by Ann Koppy, BHSoc Historian
Spuds. Taters. Praties. Irish Potatoes. Murphies. American regional English has given many distinctive nicknames to this versatile tuber. The crew of a sailing ship made a short-lived effort in 1795 to grow potatoes on an island in the Columbia River, but a French-Canadian merchant is credited with launching the industry in Oregon. Gabriel Franchere was aboard the Tonquin when it arrived in Astoria in 1811 as part of John Jacob Astor’s Pacific Fur Company. It’s recorded that he planted one dozen “shriveled” potatoes that not only survived, but produced dozens the first year.
Farmers in other regions of the United States early on had a ready market in starch mills that processed the raw vegetable into wallpaper paste, textile sizing, thickener, gummed tape, and a product named apparatine, promoted as an “anti-incrustor” for steam boilers. Housewives found potato starch indispensable for cooking, baking, and laundry. Perhaps it was foreseeable that a plant would be built in agricultural Tualatin Valley.
In early 1918 the Pacific Potato Starch Factory opened to great promise and fanfare in Beaverton after nearly a year of delays caused by a lack of railcars, problems obtaining construction materials and equipment, and World War I restrictions imposed by the federal government.
Employing slightly more than a dozen men and purchasing from about 100 local farmers, it had an 80 horsepower steam engine to wash and cook the cull spuds stored in a space holding 1,000 tons. That required a steady supply; 250 bushels of potatoes = one ton of starch. One, two, and three-story wood buildings comprised the sizeable complex that was sited adjacent to the railroad tracks, about where present-day Cedar Hills Boulevard and Farmington Road intersect.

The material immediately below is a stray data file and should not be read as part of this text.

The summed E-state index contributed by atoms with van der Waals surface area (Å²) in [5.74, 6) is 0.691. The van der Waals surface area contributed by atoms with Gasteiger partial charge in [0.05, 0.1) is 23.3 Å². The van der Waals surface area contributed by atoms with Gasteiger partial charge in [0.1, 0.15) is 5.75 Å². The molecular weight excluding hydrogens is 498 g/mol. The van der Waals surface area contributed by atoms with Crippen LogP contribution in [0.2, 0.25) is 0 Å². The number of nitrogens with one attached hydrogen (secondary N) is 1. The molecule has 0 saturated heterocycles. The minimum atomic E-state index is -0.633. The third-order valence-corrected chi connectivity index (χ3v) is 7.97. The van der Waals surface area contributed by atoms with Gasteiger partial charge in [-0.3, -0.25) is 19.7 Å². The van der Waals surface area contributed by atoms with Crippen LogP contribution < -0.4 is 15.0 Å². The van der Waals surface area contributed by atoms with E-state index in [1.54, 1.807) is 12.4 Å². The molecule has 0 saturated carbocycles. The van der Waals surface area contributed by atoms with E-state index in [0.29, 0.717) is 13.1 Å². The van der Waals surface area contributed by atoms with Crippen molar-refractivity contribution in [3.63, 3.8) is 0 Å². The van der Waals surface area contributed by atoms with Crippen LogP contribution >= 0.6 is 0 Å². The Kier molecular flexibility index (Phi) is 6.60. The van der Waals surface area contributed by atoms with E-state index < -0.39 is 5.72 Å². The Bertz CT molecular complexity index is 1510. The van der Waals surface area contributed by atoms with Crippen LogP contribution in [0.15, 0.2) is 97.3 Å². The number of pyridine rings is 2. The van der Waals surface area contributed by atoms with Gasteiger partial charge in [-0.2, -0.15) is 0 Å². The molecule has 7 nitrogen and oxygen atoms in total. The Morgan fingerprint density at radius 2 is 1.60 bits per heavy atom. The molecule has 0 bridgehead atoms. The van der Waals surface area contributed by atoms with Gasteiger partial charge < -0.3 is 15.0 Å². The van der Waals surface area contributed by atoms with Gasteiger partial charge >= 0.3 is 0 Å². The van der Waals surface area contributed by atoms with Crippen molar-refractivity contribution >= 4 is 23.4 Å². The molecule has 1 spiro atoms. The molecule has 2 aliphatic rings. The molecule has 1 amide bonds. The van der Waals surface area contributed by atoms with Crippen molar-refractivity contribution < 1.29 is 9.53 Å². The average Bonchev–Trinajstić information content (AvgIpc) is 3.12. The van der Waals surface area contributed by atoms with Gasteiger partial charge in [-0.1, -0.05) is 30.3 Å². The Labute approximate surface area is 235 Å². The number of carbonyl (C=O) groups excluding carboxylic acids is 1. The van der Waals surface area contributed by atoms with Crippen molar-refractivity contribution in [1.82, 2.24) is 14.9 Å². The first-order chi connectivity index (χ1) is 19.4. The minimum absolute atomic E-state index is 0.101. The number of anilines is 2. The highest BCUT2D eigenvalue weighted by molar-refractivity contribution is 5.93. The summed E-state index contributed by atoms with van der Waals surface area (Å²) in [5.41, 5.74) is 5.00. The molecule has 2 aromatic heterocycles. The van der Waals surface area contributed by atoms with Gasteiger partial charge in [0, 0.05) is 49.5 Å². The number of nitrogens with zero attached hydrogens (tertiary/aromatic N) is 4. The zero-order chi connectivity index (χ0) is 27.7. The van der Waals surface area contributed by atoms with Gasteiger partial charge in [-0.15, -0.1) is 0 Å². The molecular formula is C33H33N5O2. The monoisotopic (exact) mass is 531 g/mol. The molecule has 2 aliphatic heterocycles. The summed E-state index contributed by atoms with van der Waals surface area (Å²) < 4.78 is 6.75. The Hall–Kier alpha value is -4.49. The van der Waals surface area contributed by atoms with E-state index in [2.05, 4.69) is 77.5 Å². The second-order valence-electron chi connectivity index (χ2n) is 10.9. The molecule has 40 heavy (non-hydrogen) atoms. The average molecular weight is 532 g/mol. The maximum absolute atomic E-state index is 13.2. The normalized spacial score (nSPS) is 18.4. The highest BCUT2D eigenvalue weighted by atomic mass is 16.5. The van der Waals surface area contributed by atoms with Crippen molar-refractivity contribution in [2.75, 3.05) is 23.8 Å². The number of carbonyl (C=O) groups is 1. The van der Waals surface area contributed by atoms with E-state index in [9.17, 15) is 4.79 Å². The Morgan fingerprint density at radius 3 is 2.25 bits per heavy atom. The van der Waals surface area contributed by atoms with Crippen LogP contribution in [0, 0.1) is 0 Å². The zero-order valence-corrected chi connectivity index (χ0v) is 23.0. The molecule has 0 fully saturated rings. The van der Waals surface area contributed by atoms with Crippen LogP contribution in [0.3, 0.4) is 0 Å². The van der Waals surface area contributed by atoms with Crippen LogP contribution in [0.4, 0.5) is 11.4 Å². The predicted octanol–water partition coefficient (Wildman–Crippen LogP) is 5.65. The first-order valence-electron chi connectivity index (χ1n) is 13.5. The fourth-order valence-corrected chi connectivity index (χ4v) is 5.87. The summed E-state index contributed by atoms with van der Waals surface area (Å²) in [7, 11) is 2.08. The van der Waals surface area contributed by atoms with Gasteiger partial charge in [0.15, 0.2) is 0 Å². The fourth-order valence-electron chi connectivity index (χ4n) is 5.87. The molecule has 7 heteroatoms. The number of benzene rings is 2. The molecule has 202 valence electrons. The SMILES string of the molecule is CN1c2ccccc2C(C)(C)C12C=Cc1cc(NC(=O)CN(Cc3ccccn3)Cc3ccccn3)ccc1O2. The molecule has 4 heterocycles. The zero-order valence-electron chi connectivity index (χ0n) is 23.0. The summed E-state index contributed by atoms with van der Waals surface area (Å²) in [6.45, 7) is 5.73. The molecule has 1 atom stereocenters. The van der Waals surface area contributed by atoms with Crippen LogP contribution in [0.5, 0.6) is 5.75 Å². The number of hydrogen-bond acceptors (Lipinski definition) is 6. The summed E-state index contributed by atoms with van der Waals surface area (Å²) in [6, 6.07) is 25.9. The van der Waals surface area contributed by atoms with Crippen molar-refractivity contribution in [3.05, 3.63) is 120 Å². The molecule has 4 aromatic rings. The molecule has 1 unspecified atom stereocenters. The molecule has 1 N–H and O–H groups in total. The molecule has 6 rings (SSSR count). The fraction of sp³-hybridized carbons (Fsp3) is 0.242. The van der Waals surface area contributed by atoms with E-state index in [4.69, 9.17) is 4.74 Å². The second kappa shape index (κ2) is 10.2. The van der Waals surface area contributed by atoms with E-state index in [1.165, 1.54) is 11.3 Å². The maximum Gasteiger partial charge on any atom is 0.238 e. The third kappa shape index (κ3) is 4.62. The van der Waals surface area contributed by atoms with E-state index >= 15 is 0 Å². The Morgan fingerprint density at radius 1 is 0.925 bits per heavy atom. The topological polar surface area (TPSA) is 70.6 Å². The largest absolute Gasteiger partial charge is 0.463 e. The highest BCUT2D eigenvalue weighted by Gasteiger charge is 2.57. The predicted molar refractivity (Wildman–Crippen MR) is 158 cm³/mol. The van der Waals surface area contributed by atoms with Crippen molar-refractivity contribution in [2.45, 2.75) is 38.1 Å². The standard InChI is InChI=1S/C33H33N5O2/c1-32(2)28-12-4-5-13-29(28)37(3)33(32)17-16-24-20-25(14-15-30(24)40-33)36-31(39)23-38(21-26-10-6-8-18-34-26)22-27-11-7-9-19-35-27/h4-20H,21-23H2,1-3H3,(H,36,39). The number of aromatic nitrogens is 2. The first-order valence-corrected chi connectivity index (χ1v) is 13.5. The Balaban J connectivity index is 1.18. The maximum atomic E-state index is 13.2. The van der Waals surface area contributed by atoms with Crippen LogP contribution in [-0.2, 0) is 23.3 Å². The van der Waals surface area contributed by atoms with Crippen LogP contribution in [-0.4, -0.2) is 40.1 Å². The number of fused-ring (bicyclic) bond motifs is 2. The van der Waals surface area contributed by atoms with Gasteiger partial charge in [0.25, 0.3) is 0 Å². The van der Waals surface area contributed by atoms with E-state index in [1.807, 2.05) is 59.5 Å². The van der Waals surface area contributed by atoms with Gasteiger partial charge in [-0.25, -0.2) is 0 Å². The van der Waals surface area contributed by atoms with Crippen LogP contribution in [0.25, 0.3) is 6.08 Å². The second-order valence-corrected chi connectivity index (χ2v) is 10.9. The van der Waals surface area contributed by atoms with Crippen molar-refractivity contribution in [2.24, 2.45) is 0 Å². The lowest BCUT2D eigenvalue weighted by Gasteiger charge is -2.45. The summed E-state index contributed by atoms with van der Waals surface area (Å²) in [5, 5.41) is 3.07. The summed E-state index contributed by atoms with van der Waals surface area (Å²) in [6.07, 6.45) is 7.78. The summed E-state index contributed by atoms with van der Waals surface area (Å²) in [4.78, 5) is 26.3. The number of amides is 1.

Before long, loads were arriving from Cedar Mill, Dundee, Scappoose, and elsewhere. After a 16-hour manufacturing process, the result was put in 10, 25, 50 and 100 pound sacks. Although the starch, flour, farina, and stock feed were fine products by all accounts, the enterprise would be short-lived and beset with further difficulties.
Equipment, including the shaker dryer and bolting machine, failed and had to be replaced. The waste product created a stench that exasperated nearby residents. This re-engineered plant expected to make only textile starch that would be sent to East Coast mills and animal feed for local farmers. Furthermore, the work was seasonal, beginning in fall and lasting only a few weeks at a time. Yet another issue likely led to the factory’s closure.
In 1920 Pacific Starch sued Northwest Process Company and American Surety Company in Circuit Court for $30,000 for breach of contract, alleging machinery plaintiff bought from the defendant was not up-to-date or cost-effective, nor was it intended to process starch. The litigants compromised on a $10,000 settlement paid to the starch company which announced later that year they couldn’t operate economically. Profits were down, demand had declined, and potato supply was limited. By 1921 the factory was shuttered and Beaverton Feed and Produce opened in the vacated space.
Although here only briefly, the factory enhanced Beaverton’s economy and enriched our history.
Categorised in: Our Town
This post was written by Michael Wong